Robert ShaferView In iTunes
To preview a song, mouse over the title and click Play. Open iTunes to buy and download music.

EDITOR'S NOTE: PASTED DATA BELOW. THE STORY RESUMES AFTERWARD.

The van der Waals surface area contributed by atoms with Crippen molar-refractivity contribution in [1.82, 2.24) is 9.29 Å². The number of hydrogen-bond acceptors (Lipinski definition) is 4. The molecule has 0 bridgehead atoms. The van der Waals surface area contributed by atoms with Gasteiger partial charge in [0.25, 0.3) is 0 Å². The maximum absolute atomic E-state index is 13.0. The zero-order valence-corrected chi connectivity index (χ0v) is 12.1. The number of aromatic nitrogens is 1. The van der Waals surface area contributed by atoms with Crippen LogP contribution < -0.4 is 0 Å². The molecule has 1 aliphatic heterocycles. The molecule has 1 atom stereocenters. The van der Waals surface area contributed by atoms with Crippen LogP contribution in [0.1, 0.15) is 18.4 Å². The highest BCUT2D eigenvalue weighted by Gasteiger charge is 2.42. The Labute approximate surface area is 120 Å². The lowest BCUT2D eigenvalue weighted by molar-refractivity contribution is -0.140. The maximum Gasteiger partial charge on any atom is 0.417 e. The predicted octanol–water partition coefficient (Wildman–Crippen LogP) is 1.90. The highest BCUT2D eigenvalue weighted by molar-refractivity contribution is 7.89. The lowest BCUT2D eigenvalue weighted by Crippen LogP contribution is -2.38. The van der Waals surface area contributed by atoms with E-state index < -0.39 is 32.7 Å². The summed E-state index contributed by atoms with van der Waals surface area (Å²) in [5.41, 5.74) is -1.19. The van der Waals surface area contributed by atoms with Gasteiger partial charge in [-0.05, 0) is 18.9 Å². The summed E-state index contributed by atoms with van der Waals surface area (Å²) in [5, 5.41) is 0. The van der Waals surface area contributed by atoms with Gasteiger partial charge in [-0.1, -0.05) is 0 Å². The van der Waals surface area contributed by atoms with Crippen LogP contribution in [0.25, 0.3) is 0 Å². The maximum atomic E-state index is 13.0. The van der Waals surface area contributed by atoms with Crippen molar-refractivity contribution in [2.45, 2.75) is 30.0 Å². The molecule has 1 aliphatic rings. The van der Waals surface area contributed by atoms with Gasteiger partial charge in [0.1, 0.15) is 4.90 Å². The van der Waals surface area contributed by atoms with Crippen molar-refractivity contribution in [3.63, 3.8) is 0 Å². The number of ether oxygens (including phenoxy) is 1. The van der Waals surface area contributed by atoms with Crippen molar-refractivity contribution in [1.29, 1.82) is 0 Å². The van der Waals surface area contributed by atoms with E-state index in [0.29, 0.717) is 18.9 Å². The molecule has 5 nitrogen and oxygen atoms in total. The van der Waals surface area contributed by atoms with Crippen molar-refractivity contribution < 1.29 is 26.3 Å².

Robert Shafer is one of the mostly highly regarded choral conductors in the United States. He was a student of the celebrated Nadia Boulanger at the Conservatoire Americain in Paris, and while there won the first prize in composition in 1969. By then he had become a high school teacher. His work at James Madison High School in Virginia attracted national attention, especially for his founding and leading a first-rate madrigal group. He remained on its faculty from 1968 to 1975. In 1972, he became music director of the Washington Chorus, a leading choral ensemble of the U.S. capital, which gave him the opportunity not only to lead its subscription series but to prepare it for performance with the National Symphony Orchestra of Washington, D.C. for such conductors as Seiji Ozawa, Neville Marriner, Zdenek Mácal, Charles Dutoit, Mstislav Rostropovich, and Leonard Slatkin. As music director of the National Shrine of the Immaculate Conception, he conducted his own version of the Papal hymn "Tu es Petrus" in honor of the visit there of Pope John Paul II. (He has since composed a second setting of "Tu es Petrus" for children's chorus.) In 1983, Shafer was appointed artist-in-residence and professor of music at the Shenandoah Conservatory of Shenandoah University in Winchester, VA. There he has taken the Shenandoah Conservatory Chorus to new heights of excellence. For this and other achievements as a teacher he was awarded in 1989 the Outstanding Faculty Award form the Virginia Council on Higher Education. He is the only teacher in the field of the Arts to have ever received this distinction. Shafer's work in recordings has won national recognition. He prepared the Washington Chorus and the Choral Arts Society for Leonard Slatkin's recording of John Corigliano's First Symphony ("Of Rage and Remembrance") with the National Symphony, which won a Grammy Award. His work with the chorus for Mstislav Rostropovich's acclaimed recording of Mussorgsky's Boris Godunov was nominated for a Grammy. In addition, a live recording he conducted himself, using both his Washington Chorus and the Shenandoah Conservatory Chorus, of Benjamin Britten's War Requiem on the Washington Chorus' own private label beat all the nominated performances on international labels to win the Grammy Award for Best Choral Performance of the Year in 2000.